Invasive Species Compendium

Detailed coverage of invasive species threatening livelihoods and the environment worldwide

Abstract

Structure foundation and ecological adaptability of Alternathera philoxeroides in heterogeneous habitats.

Abstract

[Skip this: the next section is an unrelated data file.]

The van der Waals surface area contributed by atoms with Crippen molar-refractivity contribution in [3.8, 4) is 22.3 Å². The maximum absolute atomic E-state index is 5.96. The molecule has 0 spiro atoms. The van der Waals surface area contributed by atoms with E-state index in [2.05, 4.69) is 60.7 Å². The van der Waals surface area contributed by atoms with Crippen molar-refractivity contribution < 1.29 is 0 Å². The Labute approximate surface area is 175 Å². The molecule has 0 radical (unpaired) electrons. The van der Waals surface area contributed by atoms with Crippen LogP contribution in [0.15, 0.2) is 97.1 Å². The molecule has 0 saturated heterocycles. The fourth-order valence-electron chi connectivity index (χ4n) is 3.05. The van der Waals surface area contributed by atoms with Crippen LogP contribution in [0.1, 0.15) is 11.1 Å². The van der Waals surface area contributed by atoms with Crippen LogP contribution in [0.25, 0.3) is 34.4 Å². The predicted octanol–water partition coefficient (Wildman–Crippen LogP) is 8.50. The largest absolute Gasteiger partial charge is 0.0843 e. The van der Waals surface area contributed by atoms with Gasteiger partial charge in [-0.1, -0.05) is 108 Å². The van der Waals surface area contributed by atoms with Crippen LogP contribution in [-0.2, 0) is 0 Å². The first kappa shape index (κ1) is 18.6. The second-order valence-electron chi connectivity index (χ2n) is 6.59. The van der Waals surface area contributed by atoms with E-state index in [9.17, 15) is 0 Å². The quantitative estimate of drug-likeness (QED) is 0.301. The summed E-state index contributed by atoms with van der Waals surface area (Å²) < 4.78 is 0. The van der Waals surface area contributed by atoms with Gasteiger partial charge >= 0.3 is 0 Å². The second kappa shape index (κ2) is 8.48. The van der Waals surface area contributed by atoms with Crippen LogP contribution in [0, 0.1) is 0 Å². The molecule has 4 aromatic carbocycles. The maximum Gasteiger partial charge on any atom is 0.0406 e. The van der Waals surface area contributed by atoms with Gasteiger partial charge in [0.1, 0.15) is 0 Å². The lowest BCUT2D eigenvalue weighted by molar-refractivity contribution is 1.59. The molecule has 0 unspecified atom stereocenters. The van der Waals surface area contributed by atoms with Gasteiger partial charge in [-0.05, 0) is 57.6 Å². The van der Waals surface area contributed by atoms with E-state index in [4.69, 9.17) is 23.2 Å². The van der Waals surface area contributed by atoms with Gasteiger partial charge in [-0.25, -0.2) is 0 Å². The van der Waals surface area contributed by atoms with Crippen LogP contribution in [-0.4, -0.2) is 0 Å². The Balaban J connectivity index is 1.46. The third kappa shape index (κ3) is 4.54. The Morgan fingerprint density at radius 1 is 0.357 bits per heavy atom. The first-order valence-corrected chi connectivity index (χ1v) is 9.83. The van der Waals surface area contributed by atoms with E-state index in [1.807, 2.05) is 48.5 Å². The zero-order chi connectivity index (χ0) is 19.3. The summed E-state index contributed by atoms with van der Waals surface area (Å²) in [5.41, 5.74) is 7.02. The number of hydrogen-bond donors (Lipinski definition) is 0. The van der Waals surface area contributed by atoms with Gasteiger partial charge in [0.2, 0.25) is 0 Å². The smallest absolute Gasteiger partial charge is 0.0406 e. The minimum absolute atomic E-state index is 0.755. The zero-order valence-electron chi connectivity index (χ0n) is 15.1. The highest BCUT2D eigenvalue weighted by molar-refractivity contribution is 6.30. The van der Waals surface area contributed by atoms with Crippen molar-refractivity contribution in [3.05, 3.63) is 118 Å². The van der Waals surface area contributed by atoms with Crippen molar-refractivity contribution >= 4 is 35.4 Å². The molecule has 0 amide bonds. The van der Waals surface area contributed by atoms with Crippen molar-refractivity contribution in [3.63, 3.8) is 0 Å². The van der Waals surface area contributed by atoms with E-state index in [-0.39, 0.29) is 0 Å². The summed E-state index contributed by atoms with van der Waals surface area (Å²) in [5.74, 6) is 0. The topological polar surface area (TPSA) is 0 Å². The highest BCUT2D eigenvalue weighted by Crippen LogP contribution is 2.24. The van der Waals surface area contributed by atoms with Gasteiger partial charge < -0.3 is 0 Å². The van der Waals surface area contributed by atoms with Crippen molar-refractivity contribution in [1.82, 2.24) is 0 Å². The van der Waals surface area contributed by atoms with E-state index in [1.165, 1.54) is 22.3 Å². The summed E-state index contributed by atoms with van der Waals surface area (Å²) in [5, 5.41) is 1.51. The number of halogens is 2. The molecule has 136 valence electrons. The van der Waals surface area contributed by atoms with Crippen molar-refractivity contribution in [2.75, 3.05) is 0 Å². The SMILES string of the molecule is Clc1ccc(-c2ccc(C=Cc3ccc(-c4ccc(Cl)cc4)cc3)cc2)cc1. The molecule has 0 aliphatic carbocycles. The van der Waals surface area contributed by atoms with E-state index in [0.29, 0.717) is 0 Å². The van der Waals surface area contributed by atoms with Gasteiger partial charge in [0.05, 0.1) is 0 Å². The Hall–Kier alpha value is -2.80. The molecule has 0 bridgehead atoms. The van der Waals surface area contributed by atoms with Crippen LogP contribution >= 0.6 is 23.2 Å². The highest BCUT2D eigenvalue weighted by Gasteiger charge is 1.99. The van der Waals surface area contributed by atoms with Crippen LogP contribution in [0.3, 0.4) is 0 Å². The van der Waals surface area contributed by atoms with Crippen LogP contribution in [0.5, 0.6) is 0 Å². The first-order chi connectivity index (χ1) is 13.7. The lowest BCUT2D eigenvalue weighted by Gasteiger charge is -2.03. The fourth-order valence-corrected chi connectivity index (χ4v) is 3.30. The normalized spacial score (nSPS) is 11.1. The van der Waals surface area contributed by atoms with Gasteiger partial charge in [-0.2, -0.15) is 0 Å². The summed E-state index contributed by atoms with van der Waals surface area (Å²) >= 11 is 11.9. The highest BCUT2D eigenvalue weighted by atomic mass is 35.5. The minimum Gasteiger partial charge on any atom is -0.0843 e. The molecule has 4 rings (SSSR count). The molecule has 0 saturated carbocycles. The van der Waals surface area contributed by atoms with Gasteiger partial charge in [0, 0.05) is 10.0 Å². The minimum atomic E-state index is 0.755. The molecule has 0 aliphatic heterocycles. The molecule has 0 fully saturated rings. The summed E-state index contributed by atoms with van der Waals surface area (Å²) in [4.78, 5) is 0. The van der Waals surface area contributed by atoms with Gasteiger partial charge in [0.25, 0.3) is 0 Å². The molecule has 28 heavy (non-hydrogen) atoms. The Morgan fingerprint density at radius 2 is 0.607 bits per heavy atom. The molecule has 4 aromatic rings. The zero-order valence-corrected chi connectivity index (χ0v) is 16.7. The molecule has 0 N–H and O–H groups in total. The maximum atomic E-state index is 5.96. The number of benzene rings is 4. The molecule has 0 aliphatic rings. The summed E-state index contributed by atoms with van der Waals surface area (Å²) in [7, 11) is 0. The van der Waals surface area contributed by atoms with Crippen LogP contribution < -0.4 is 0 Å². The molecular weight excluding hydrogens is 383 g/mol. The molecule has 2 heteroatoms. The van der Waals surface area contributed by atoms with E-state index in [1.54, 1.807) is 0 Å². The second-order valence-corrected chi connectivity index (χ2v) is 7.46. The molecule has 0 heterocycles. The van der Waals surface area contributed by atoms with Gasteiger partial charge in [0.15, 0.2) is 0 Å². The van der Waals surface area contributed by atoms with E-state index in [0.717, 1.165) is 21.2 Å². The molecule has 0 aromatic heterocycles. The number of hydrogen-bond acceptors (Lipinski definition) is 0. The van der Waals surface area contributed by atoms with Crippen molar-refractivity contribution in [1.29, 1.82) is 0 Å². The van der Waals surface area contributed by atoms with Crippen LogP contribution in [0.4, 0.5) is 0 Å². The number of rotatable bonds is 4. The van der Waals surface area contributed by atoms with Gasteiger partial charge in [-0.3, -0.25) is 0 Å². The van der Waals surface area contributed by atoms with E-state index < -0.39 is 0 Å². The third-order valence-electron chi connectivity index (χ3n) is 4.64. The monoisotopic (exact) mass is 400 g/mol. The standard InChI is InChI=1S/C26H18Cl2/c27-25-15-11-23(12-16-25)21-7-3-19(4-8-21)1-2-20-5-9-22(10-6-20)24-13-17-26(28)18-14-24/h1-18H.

The morphogenesis and anatomical changes of Alternathera philoxeroides in different habitats (xeric and aquatic environments), were chosen as characteristics to appraise this weed under heterogeneous habitats. There were significant differences between the vegetative organs from two ecotype due to adaptation to heterogeneous ecotypes. The distribution and quantity of stomata between the two leaves showed a notable distinction; leaves of the xeric form had long epidermal hairs on both upper and lower epidermis, while the aquatic form had none on either. There were also significant differences as to type, quantity and proportion of conducting tissue in stems from different habitats and different ecobiomorphisms. The perennial roots from the xeric's stolon and rhizome had many adventitious buds which contained a high content of stored substances, and had the material and structural basis to be independent diasporas. In contrast, the aquatic only had numerous fibrous roots to meet absorption needs. The pollens of A. philoxeroides had a high abortion percentage (approximately 80%), which may be one reason for its low seed setting rate, but how it achieves invasion over long distances with such a low sexual reproduction rate deserves to be discussed, because of its significance in weed control.